Pilgrims and Anchorites

At the Norwich end of the Norfolk Saints’ Way, St. Julian’s Church, Mother Julian’s Cell and the Julian Centre (next door) are an obvious way station. How, I wondered, does a 21st Century pilgrim understand the  vocation of an anchorite?  How, indeed, does a 21st Century pilgrim understand pilgrimage?  I have been much helped by a Blog entry by A Clerk of Oxford.

Anchorites were sealed into their cell (actually or symbolically), as if it were a tomb and for the rest of their earthly lives. With one window into the church and another open to the world beyond,  an anchorites was a liminal person. Like the relics of a long dead saint they , themselves, occupied a threshold twixt the here and the hereafter.

In medieval times the pilgrim was also a liminal person.  For the length of their pilgrimage they were excused the responsibilities of everyday life, in order to concentrate on the spiritual.  They were excused the earthly, to pay attention to the heavenly.

St. Julian’s church, next to the docks in Mother Julian’s day, also occupied a liminal space.  As church it was an outpost of the heavenly kingdom here on earth. On the dockside,  it occupied a at a different type of liminal space. The sort common to all littoral (seaside)  and riparian (riverside) places.

A pilgrim on the Norfolk Saints Way (littoral and riparian all the way), walks on the edge, by the water, from Burgh Castle to Norwich.   Sauntering ( I love the word.  It means to muse and I so want it to have been derived from the French sante terre :holy ground and to have been used to describe the liesurely travel of a pIlgrim)   Suntering on this path, the pilgrim is free engage in Galilee Spirituality – fishing and talking to fishermen, walking  by, sharing food and learning , considering flowers of the field and birds of the air, even climbing to a high places and all by the shore.   And when you consider it seems that all of these activities are liminal in one way. or another.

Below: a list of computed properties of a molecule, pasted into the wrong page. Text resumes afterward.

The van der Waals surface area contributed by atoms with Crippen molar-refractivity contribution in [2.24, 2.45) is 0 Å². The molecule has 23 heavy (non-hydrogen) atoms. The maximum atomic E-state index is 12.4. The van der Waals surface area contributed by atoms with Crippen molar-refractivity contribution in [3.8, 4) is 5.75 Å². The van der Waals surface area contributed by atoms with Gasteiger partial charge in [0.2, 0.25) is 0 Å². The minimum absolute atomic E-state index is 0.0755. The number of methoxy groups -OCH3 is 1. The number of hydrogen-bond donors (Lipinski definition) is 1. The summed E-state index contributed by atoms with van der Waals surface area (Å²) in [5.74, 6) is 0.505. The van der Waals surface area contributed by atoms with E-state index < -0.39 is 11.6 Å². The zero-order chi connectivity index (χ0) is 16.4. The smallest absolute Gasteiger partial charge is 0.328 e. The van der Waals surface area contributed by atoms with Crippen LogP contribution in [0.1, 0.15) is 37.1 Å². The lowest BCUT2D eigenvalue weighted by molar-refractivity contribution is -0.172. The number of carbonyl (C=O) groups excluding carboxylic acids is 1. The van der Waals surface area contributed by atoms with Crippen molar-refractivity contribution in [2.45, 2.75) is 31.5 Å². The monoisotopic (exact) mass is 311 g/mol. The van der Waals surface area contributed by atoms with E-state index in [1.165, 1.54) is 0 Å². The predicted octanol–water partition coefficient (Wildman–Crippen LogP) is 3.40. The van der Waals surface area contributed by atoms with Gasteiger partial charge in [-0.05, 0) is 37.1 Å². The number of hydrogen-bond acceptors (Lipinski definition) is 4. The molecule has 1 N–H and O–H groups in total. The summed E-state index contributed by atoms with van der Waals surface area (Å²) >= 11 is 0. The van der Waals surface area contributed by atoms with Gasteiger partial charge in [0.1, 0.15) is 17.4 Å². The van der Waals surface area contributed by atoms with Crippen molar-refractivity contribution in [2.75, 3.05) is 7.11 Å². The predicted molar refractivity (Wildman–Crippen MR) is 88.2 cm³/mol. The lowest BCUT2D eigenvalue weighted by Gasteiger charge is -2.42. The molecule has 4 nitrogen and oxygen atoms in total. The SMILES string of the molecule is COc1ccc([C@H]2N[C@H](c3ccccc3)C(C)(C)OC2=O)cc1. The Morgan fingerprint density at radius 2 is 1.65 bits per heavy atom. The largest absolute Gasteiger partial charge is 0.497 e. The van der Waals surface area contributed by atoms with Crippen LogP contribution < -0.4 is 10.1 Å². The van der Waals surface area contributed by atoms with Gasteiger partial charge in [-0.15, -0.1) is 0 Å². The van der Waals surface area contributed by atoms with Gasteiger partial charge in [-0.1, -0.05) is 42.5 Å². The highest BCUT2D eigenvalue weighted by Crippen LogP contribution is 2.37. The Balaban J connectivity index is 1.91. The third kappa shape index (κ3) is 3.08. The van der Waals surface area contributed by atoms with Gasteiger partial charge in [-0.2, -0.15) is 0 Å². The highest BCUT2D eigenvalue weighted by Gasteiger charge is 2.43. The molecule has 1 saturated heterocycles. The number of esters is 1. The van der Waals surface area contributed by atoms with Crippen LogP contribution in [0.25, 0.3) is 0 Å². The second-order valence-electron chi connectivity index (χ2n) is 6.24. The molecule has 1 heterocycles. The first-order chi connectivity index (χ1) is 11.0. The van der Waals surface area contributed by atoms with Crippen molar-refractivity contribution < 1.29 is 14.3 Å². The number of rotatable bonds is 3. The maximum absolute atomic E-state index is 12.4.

Fursey and his brothers, who chose Burgh Castle as a base, were pilgrims.  They had become pilgrims for the love of Christ leaving hearth and home never to return. Taking the Epistle to the Hebrews seriously, ” they had no abiding city but look to one that is to come.”

This same life long ideal of pilgrimage is promoted in Ancrene Wisse,  a 13th Century handbook for anchorites, where the visiting of relics is contrasted with something deeper

(Some)…. pilgrims travel with great labour to seek the bones of a single saint, such as St James or St Giles, but these pilgrims, who travel towards heaven, go to be made saints and to find God himself and all his holy hallows living in glory, and will live with him in joy without end. They truly find St Julian’s house, which wayfaring men earnestly seek. 
(Translation by The Clerk of Oxford) 

Most 21st Century pilgrims are unenthusiastic about old bones. We like the opportunity to walk through nature, space to sort our heads out and get some perspective on life.  Many of us like to kneel where prayer has been valid and reflect on the experience of earlier generations. Some of us feel God comes close to us in our journeying. Sometimes our hearts burn within us on the road, and we catch a glimpse at the breaking of bread. And yet: more often there is a sense, he has gone before us;  and though still warm, the nest is empty………  Each of our little pilgrim journey’s is sacramental (an outward and visible sign of something deeper, something spiritual),  of our earthly pilgrimage – and here we have no abiding city but we look for one that is to come.

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